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(more to come)
Founder of pivotal scene-chronicling ‘zine No Reply and bassist/vocalist turned guitarist/vocalist for Stretford, the long-running pogo-punk combo named for the Manchester suburb where Normal was reared. Although Normal was British, Stretford’s fealty to the Spirit of ‘77 sometimes led those not in the know to accuse him of faking it.
Curmudgeonly Sound Exchange manager who co-founded Rise Records with famed poster artist Frank Kozik. He also published the extra-caustic Yet Another fanzine and started the Prole Art Threat record pressing facility. Koon frequently “bootlegged” shows with a Sony TCS430 Stereo Walkman, including all of the squalid performances compiled on 1996’s A Curious Mix of People: Live at the Blue Flamingo.
Onetime UT student radio DJ tapped as vocalist for Sincola in 1993. Cannon’s wild-eyed stage persona became the fulcrum for this compelling alt-rock quintet. Their self-titled Rise EP yielded a local hit single in “Bitch” and a deal with Caroline Records. The band was dropped in 1997 after two albums. Prior to Sincola, Cannon served a brief stint as trumpeter for Stretford.
Staryn Wagner and Dave Hermann
Two of three owner/operators of The Cavity, an all-ages BYOB dive located at 615 Red River that immediately became the epicenter of Austin’s underground music scene when it opened by Wagner, Hermann and Squat Thrust guitarist Jimmy Bradshaw in the Fall of 1991. Wagner and Hermann lived in the club for much of its two-year tenure. Despite its shoestring pedigree, the Cavity hosted roadshows by Bikini Kill, Green Day, Pavement, and, most notably, G.G. Allin. Hermann died in 2015.
Temple-bred Spoon guitarist/vocalist who first achieved local prominence in Skellington and the Alien Beats. Took a basket-weaving course at UT so he could keep his KTSB DJ shift. Spoon got noticed by Matador Records head Gerard Cosloy while playing an anti-SXSW show at Blue Flamingo in 1994. Signed to Matador for 1996’s Telephono before leaping to Elektra for 1998’s A Series of Sneaks. After getting unceremoniously dropped, they released a poison pen single, “Laffitte Don’t Fail Me Know b/w The Agony of Laffitte,” about former A&R man Ron Laffitte. Undeterred, Daniel and Spoon signed with North Carolina-based Merge Records and became one of the most successful indie rock bands of the 2000s.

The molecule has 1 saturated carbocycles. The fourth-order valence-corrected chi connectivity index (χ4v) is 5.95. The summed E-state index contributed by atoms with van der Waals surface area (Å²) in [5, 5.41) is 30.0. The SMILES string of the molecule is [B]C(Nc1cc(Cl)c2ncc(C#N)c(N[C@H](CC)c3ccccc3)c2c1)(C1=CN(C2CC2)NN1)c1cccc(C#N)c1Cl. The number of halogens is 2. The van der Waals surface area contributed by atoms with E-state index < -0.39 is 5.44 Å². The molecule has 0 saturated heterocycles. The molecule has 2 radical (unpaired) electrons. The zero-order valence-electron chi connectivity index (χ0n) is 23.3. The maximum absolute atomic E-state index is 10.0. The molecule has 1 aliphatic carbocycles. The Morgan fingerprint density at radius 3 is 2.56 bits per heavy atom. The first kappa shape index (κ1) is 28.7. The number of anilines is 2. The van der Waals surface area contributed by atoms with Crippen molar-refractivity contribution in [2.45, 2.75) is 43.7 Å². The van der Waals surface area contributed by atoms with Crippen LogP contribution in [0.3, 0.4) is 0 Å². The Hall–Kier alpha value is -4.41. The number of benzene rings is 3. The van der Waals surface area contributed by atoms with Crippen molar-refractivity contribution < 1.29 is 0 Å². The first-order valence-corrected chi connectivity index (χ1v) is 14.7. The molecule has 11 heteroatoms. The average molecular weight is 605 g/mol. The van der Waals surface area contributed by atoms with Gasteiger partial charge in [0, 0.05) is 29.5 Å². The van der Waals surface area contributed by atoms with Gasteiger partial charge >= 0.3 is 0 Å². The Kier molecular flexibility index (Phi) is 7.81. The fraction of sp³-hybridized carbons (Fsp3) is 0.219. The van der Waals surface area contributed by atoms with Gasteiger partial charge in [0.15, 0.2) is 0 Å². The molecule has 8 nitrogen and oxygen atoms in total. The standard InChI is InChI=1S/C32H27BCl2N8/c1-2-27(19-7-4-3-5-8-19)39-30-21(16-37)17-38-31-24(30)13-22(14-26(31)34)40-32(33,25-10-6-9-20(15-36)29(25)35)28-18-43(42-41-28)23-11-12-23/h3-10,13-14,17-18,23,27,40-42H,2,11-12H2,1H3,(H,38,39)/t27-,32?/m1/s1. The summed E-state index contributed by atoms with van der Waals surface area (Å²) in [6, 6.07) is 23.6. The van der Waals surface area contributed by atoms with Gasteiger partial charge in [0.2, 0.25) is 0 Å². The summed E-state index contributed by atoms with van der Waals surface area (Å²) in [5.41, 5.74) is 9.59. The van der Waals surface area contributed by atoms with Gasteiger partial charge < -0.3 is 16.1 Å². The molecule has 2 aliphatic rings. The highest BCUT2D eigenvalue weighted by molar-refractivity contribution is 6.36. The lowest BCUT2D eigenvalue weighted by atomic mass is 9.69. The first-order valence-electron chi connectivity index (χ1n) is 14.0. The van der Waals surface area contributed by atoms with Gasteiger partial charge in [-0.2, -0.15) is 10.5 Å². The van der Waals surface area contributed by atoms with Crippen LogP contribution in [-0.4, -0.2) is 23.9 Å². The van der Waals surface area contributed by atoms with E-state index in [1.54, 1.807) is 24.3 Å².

Susan Shepard and Jennifer Hecker
Outspoken zine magnates behind Hope You Die (Before We Get Old) and Geek Weekly. Engaging the scene while still in high school, the duo covered local music writers with the same provocative aplomb as the music itself. Their journalistic instinct landed backhand scoops like an interview with a former bandmate of drummer-turned-mass murderer George Hennard.
From timkerr.net : After college graduation, Tim became involved musically and artistically with the early stages of the DIY (Do It Yourself) punk/hardcore/self expression movement. The idea that anyone could and should participate in self-expression burst every door and window inside of him wide open. He was a key member in bands that have made recordings for such labels as Touch & Go, Estrus, Sympathy For The Record Industry, In The Red, Sub Pop, and Kill Rock Stars. Tim also produced and recorded bands for all the labels above and more, both in the US and overseas. Journalists and critics have cited bands that Tim was a member of as having been a major factor in starting everything from punkfunk, skaterock, grunge, and garage; and all have played an important role in what is known, for better or worse, as the US indie scene today. The Big Boys, Poison 13, Bad Mutha Goose, Lord High Fixers,and Monkey Wrench are just some of the bands Tim was a founding member of. Some of Tim's art from then is now in books depicting that period. He shared bills with the likes of Grace Jones, Pearl Jam, Nirvana, Fugazi, Black Flag, Africa Bambaataa, and X to name a few.
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